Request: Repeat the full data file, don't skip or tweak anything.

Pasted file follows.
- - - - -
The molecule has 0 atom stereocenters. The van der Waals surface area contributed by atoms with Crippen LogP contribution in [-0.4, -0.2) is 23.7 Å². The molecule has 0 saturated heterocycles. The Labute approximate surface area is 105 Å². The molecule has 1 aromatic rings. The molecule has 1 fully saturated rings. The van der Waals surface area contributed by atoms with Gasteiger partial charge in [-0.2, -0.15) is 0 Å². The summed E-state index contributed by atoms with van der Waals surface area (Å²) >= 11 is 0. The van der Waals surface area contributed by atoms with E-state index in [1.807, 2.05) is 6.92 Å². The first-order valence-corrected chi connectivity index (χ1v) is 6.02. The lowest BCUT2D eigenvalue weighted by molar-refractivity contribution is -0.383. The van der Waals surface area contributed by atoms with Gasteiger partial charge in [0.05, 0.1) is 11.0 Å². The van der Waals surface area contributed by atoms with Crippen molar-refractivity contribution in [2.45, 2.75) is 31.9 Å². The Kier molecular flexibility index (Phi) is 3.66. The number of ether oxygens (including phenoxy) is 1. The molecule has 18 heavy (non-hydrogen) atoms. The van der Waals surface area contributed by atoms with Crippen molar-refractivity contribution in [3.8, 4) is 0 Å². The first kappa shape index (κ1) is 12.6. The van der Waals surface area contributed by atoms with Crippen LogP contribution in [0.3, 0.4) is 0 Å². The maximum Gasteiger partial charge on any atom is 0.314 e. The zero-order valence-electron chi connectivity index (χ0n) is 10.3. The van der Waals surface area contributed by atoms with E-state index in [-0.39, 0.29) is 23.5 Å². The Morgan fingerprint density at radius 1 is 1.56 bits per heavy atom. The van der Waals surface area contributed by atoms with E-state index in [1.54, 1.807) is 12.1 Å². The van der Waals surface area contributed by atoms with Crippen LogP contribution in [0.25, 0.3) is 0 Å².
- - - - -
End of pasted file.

The molecule has 0 atom stereocenters. The van der Waals surface area contributed by atoms with Crippen LogP contribution in [-0.4, -0.2) is 23.7 Å². The molecule has 0 saturated heterocycles. The Labute approximate surface area is 105 Å². The molecule has 1 aromatic rings. The molecule has 1 fully saturated rings. The van der Waals surface area contributed by atoms with Gasteiger partial charge in [-0.2, -0.15) is 0 Å². The summed E-state index contributed by atoms with van der Waals surface area (Å²) >= 11 is 0. The van der Waals surface area contributed by atoms with E-state index in [1.807, 2.05) is 6.92 Å². The first-order valence-corrected chi connectivity index (χ1v) is 6.02. The lowest BCUT2D eigenvalue weighted by molar-refractivity contribution is -0.383. The van der Waals surface area contributed by atoms with Gasteiger partial charge in [0.05, 0.1) is 11.0 Å². The van der Waals surface area contributed by atoms with Crippen molar-refractivity contribution in [2.45, 2.75) is 31.9 Å². The Kier molecular flexibility index (Phi) is 3.66. The number of ether oxygens (including phenoxy) is 1. The molecule has 18 heavy (non-hydrogen) atoms. The van der Waals surface area contributed by atoms with Crippen molar-refractivity contribution in [3.8, 4) is 0 Å². The first kappa shape index (κ1) is 12.6. The van der Waals surface area contributed by atoms with Crippen LogP contribution in [0.3, 0.4) is 0 Å². The maximum Gasteiger partial charge on any atom is 0.314 e. The zero-order valence-electron chi connectivity index (χ0n) is 10.3. The van der Waals surface area contributed by atoms with E-state index in [-0.39, 0.29) is 23.5 Å². The Morgan fingerprint density at radius 1 is 1.56 bits per heavy atom. The van der Waals surface area contributed by atoms with E-state index in [1.54, 1.807) is 12.1 Å². The van der Waals surface area contributed by atoms with Crippen LogP contribution in [0.25, 0.3) is 0 Å².